Debate teams compete in Wake Forest National Earlybird tournament

Photo courtesy of More information about the Wake Forest tournament can be seen on the website.

Esther Kim, Opinion Editor

Beginning a new season of the national high school debate program, the Wake Forest National Earlybird tournament was held on Sept. 12-14 at Wake Forest University. Members of Jefferson’s Congressional Debate (Congress), Lincoln-Douglas (LD) and Public Forum (PF) teams participated in the tournament, bringing back positive results.

In the varsity LD division, senior Shreyas Garg and juniors Jay Gupta, Aneesh Reddy, Kunal Shroff and Kaushik Venkatesh competed in six preliminary rounds against students from teams across the nation. Based on the preliminary results, Garg and Gupta scored 4-2, advancing to the elimination rounds.

In the junior varsity (JV) division, juniors Allen Cheng, Kevin Livingstone, Sahith Malyala and Ashwin Sivakumar and sophomores Aakash Shukla and Vishal Tandale brought outstanding results to the team, with Cheng, Livingstone, Malyala and Shukla qualifying to compete in the elimination rounds.

Cheng and Garg broke to finals and semifinals, respectively.

“While competing in the finals and all throughout the elimination rounds, I was more nervous than I’d ever been before in a debate,” Cheng said. “Still, I’d really only gone to the tournament to gain more experience in debate, so I was happy even losing.”

LD debate discusses the pros and cons of a resolution chosen periodically during the year. At Wake Forest, students presented and defended their positions on the organ procurement of the dead. Competitors are required to collect evidence and files that are used to support their arguments during debate rounds.

Additionally, Congress, a newly introduced debate program at Jefferson, initiated its first year with the club’s co-captains, junior Virginia Sun and sophomore Victoria Bevard competing in the tournament. Unlike the strict one-to-one or pair-to-pair debate format, members of Congress engage in an open debate of multiple participants who present their own legislation on a specific topic.

After a preliminary debate, Bevard advanced to the Super Congress, in which the highest-ranked debaters from the previous rounds were selected to attend. During the debate, students presented and argued against possible amendments to the Omnibus Spending Bill, which ranged from National Security to Education.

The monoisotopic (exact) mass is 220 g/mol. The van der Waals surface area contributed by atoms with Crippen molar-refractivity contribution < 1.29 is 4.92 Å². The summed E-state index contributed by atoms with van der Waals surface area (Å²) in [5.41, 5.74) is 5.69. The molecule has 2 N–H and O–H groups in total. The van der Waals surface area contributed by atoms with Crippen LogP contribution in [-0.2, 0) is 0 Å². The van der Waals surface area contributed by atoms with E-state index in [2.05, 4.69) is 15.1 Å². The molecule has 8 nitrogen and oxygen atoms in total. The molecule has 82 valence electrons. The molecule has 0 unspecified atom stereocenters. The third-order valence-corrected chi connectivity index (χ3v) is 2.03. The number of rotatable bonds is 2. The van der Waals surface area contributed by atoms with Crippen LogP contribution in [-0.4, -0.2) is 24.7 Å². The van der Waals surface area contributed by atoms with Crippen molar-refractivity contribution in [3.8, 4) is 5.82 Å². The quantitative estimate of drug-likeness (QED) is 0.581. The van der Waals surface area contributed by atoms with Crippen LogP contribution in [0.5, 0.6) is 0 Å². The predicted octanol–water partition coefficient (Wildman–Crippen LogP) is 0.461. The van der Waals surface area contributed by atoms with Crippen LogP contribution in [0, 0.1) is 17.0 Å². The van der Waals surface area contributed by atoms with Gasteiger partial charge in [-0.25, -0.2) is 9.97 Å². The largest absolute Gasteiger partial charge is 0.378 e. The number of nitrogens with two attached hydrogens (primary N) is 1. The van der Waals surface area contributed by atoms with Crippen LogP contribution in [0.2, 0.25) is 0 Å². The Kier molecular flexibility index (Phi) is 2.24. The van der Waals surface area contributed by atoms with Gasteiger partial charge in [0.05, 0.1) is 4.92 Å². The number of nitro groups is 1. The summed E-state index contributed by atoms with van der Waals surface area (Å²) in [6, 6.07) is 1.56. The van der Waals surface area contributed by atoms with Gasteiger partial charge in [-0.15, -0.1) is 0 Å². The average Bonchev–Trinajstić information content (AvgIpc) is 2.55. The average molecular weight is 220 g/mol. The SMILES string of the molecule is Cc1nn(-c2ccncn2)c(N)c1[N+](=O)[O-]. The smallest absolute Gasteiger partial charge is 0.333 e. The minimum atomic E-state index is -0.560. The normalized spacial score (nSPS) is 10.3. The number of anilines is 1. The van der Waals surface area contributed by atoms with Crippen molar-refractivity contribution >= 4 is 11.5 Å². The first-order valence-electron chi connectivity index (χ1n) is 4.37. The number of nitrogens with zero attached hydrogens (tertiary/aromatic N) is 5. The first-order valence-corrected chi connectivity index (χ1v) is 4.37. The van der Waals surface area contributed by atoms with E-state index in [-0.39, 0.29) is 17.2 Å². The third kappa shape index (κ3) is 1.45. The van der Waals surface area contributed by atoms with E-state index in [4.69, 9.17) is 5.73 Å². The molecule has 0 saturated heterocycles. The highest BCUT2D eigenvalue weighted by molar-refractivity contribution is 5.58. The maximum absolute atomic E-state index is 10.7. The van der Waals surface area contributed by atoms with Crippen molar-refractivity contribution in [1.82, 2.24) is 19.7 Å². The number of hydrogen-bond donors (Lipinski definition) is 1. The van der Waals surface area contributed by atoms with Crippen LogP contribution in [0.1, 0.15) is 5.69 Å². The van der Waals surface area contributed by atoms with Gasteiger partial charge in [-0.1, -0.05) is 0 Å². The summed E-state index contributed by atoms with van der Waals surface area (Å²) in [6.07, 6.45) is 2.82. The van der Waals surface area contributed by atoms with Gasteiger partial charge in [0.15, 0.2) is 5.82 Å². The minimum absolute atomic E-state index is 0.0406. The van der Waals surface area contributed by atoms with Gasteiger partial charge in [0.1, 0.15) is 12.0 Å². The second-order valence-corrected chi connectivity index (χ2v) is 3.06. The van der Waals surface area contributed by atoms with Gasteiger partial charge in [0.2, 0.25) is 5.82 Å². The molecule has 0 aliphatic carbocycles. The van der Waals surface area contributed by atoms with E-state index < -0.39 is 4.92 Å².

“Congressional debate is different because at each competition, we prepare for many different topics and write our own legislation,” Sun said. “For example, if your given topic was Bitcoin, any competitor could write a legislation legalizing, outlawing, restricting, etc. Bitcoin.”

Congress will be open to Jefferson students during eighth period on Friday A-blocks. Bevard and Sun will lead the club by introducing topics related to the debate and encouraging students to participate in regional and national circuit tournaments.

“I hope to lead the club with co-founder Victoria Bevard by exposing the Congressional Debate form to students who are interested in American politics, government and public speaking,” Sun said.

Twelve members of the PF team also participated in the competition by pairing up in six teams. After six preliminary rounds, seniors Deepanshu Singh and Sudhamsh Tippireddy and juniors Jeffrey Xia and Danny Wang scored 4-2. Unfortunately, none of the PF teams qualified to compete in the elimination rounds.

The competitive debate season will continue with the upcoming regional Washington-Arlington Catholic Forensic League (WACFL) and other national tournaments. The first WACFL tournaments for Policy and LD debate is tentatively scheduled for Oct. 11, while the Congress and PF debate tournaments will be held on Oct. 18. Forensics will also be opening its WACFL season on Oct. 25. Until the regional circuit tournaments begin, Jefferson’s debate and Forensics teams will be rigorously preparing for the tournaments, welcoming new members and teaching new skills.

“Debate gives both sides of the argument, deepening our understanding of the real-word,” Livingstone said. “For example, one of our topics in the past was about how the US should extend universal health care to everyone. At first glance it might seem like the obvious answer seems like ‘yes, you should’, but as you analyze the topic, you find that there are many reasons to negate this.”